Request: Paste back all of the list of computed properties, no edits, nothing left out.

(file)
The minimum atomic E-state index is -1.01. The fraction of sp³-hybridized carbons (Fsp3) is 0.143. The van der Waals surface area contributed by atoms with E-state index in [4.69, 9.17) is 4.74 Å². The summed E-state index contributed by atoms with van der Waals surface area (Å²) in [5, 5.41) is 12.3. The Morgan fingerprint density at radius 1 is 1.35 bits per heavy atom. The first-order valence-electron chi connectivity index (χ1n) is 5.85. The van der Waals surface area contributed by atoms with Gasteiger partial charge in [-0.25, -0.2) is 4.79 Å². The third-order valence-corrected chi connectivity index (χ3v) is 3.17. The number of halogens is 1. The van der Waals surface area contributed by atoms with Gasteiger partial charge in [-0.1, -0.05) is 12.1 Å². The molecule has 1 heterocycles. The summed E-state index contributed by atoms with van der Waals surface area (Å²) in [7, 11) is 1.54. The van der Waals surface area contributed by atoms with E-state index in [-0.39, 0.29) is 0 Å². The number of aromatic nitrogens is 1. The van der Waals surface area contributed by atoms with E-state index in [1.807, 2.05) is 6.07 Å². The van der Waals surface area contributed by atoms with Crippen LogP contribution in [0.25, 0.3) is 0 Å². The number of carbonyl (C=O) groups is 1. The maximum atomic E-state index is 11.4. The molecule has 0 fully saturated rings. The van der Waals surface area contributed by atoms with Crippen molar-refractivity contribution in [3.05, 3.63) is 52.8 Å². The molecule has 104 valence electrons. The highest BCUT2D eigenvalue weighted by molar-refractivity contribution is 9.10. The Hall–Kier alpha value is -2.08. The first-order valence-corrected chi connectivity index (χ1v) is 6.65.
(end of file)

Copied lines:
The minimum atomic E-state index is -1.01. The fraction of sp³-hybridized carbons (Fsp3) is 0.143. The van der Waals surface area contributed by atoms with E-state index in [4.69, 9.17) is 4.74 Å². The summed E-state index contributed by atoms with van der Waals surface area (Å²) in [5, 5.41) is 12.3. The Morgan fingerprint density at radius 1 is 1.35 bits per heavy atom. The first-order valence-electron chi connectivity index (χ1n) is 5.85. The van der Waals surface area contributed by atoms with Gasteiger partial charge in [-0.25, -0.2) is 4.79 Å². The third-order valence-corrected chi connectivity index (χ3v) is 3.17. The number of halogens is 1. The van der Waals surface area contributed by atoms with Gasteiger partial charge in [-0.1, -0.05) is 12.1 Å². The molecule has 1 heterocycles. The summed E-state index contributed by atoms with van der Waals surface area (Å²) in [7, 11) is 1.54. The van der Waals surface area contributed by atoms with E-state index in [-0.39, 0.29) is 0 Å². The number of aromatic nitrogens is 1. The van der Waals surface area contributed by atoms with E-state index in [1.807, 2.05) is 6.07 Å². The van der Waals surface area contributed by atoms with Crippen LogP contribution in [0.25, 0.3) is 0 Å². The number of carbonyl (C=O) groups is 1. The maximum atomic E-state index is 11.4. The molecule has 0 fully saturated rings. The van der Waals surface area contributed by atoms with Crippen molar-refractivity contribution in [3.05, 3.63) is 52.8 Å². The molecule has 104 valence electrons. The highest BCUT2D eigenvalue weighted by molar-refractivity contribution is 9.10. The Hall–Kier alpha value is -2.08. The first-order valence-corrected chi connectivity index (χ1v) is 6.65.